North Carolina’s Mountain Treasures
Help Protect the Vulnerable Wildlands of the Nantahala and Pisgah National Forests

Bald Mountains

Bald Mountains

Approximate Size: 11,599 acres

Roadless Acreage: 10,971 acres on the Pisgah National Forest (adjoining 12,017 acres on the Cherokee National Forest)

Old Growth Acreage: 1,323 acres

Location: Madison County, North Carolina, 12 miles northeast of Hot Springs; Pisgah National Forest, French Broad Ranger Station

USGS Topographic Maps: Greystone, Flag Pond, White Rock, Davy Crockett Lake, Hot Springs

This area lies on both sides of the ridge that forms the North Carolina–Tennessee state line. The acreage in both states adds up to make this the largest Mountain Treasure in the two states, and the largest potential wilderness on National Forest lands between the Great Smoky Mountains and the Shenandoah National Parks.

Years ago the flat ridge crest was cleared to provide summer pasture for cattle. Settlers gave these places such colorful names as Ballground. Outlines of the pastures are still identifiable in some places.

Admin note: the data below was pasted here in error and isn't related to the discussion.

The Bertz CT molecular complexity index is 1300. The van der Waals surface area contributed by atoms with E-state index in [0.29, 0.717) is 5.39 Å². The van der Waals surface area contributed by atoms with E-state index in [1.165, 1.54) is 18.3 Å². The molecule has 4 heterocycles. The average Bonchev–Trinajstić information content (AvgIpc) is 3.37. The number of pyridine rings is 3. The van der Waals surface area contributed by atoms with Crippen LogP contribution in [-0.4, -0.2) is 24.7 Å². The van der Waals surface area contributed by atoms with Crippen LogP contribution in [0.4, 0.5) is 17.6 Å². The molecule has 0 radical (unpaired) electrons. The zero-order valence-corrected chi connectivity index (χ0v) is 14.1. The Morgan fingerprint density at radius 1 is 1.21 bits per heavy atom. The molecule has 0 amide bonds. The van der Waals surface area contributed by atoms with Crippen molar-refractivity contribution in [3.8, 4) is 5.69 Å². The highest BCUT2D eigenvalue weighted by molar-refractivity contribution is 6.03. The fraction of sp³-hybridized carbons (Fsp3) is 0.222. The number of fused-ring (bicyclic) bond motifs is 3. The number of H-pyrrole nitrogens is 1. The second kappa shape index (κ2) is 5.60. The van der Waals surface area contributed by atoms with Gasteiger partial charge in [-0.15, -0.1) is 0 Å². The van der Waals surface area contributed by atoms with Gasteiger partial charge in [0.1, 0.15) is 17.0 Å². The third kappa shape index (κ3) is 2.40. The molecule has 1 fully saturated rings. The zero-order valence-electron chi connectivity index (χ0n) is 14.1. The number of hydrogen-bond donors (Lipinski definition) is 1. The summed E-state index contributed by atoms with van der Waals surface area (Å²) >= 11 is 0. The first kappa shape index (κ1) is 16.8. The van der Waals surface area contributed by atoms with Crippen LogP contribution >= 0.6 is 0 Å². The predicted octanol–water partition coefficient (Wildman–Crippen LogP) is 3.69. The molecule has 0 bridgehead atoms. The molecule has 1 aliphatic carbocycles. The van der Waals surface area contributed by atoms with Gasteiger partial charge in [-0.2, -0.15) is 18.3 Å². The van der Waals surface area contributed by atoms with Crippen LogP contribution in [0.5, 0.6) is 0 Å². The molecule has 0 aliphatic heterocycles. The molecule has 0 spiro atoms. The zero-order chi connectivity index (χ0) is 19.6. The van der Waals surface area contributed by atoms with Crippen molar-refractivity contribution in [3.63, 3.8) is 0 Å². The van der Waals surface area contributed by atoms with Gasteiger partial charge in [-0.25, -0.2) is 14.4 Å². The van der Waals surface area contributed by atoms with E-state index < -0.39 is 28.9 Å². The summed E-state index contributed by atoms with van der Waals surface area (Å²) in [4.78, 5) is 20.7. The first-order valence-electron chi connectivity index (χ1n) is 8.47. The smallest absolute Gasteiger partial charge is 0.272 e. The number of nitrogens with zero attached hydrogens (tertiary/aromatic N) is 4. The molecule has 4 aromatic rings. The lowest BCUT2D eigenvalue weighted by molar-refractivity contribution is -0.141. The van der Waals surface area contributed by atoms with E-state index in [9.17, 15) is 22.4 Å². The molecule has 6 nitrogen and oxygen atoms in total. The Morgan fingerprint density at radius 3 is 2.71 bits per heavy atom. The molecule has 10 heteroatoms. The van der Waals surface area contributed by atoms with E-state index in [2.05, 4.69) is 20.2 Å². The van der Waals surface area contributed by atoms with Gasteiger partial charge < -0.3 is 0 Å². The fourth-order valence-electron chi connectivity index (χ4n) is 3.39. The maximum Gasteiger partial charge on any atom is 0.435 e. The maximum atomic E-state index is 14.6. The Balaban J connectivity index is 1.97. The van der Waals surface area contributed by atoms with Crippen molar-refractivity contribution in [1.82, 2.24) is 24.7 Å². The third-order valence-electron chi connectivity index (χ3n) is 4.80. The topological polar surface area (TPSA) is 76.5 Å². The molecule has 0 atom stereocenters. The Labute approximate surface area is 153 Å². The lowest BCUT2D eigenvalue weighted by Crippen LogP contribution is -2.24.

Eastern Bison once lived throughout the Appalachians. They were prized by the Cherokees who used the meat, hides and hair. Like in the West, the bison were slaughtered and wasted. Photo by Lamar Marshall.

There were skirmishes here and in the adjacent valleys during the Civil War, and gravesites of those who lost their lives are still visible.

Rock outcrops give expansive views, particularly near Camp Creek Bald and at Big Butt. The hemlock boulderfield between Whiterock and Baxter Cliffs, though declining due to hemlock wooly adelgid, is one of the most spectacular in the region; peregrine falcons nest on the cliffs above.

The Appalachian Trail (AT) follows the ridge crest for over 15 miles, with three shelters along the route. Several side trails provide access to the AT from both North Carolina and Tennessee. One of the most unusual is the trail from Green Ridge Knob down Dry Creek. The eponymous Dry Creek runs underground for long distances.

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